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CYANIDE POISONING

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History and Epidemiology

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Cyanide exposure is associated with smoke inhalation, laboratory mishaps, industrial incidents, suicide attempts, and criminal activity.39,113 Cyanide is a chemical group that consists of one atom of carbon bound to one atom of nitrogen by three molecular bonds (C≡N). Inorganic cyanides (also known as cyanide salts) contain cyanide in the anion form (CN) and are used in numerous industries, such as metallurgy, photographic developing, plastic manufacturing, fumigation, and mining. Common cyanide salts include sodium cyanide (NaCN) and potassium cyanide (KCN). Sodium salts react readily with water to form hydrogen cyanide. Organic compounds that have a cyano group bonded to an alkyl residue are called nitriles. For example, methyl cyanide is also known as acetonitrile (CH3CN). Hydrogen cyanide (HCN) is a colorless gas at standard temperature and pressure with a reported bitter odor. Cyanogen gas, a dimer of cyanide, reacts with water and breaks down into the cyanide anion. Cyanogen chloride (CNCl) is a colorless gas that is easily condensed; it is a listed agent by the Chemical Weapons Convention.

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Many plants, such as the Manihot spp, Linum spp, Lotus spp, Prunus spp, Sorghum spp, and Phaseolus spp contain cyanogenic glycosides.111 The Prunus species consisting of apricots, bitter almond, cherry, and peaches have pitted fruits containing the glucoside amygdalin. When ingested, amygdalin is biotransformed by intestinal β-d-glucosidase to glucose, aldehyde, and cyanide (Fig. 126–1). Laetrile, which contains amygdalin, was inappropriately suggested to have antineoplastic properties despite a lack of evidence to support such claims.83 When laetrile was administered by intravenous infusion, amygdalin bypassed the necessary enzymes in the gastrointestinal tract to liberate cyanide and did not cause toxicity. However, ingested laetrile can cause cyanide poisoning. Despite data demonstrating its lack of utility in the treatment of cancer, it still is available via the Internet.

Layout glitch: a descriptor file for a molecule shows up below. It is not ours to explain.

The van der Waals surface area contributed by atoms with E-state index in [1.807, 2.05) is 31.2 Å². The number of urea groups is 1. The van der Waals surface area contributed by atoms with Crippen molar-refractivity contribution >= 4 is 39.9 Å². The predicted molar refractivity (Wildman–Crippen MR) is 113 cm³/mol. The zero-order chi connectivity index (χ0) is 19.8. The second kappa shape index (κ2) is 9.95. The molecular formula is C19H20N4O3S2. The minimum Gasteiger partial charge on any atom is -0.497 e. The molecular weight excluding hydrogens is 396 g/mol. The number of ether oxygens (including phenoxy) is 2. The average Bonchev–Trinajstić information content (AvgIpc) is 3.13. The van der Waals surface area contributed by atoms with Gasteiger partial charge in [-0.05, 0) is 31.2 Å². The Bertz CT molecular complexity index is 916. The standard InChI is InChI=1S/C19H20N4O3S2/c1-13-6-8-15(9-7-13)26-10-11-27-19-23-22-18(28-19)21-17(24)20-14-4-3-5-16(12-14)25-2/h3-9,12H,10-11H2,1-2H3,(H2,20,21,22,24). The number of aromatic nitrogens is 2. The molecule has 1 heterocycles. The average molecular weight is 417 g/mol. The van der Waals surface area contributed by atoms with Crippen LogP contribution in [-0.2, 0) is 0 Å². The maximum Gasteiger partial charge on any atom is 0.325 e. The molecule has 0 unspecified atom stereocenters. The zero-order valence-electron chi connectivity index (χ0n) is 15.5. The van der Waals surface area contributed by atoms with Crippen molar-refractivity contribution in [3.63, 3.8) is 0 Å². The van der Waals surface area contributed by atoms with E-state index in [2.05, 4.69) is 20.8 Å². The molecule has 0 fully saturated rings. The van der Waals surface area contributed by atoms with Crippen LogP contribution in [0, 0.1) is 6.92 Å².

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FIGURE 126–1.

Biotransformation of cyanogens (A) acetonitrile and (B) amygdalin to cyanide.

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Cassava (Manihot esculenta) root is a major source of food for millions of people in the tropics. It is a hardy plant that can remain in the ground for up to 2 years and needs relatively little water to survive. Because the shelf life of a cassava root is short once it is removed from the stem, cassava root must be processed and sent to market as soon as it is harvested. However, proper processing must occur to assure the food’s safety. Processed cassava is called Gari. Linamarin (2-hydroxyixo-buty-nitrite-β-d-glycoside) is the major cyanogenic glycoside in cassava roots. It is hydrolyzed to hydrogen cyanide and acetone in two steps during the processing of cassava roots.124 Soaking peeled cassava in water for a single day releases approximately 45% of the cyanogens, whereas soaking for 5 days causes 90% loss. If processing ...

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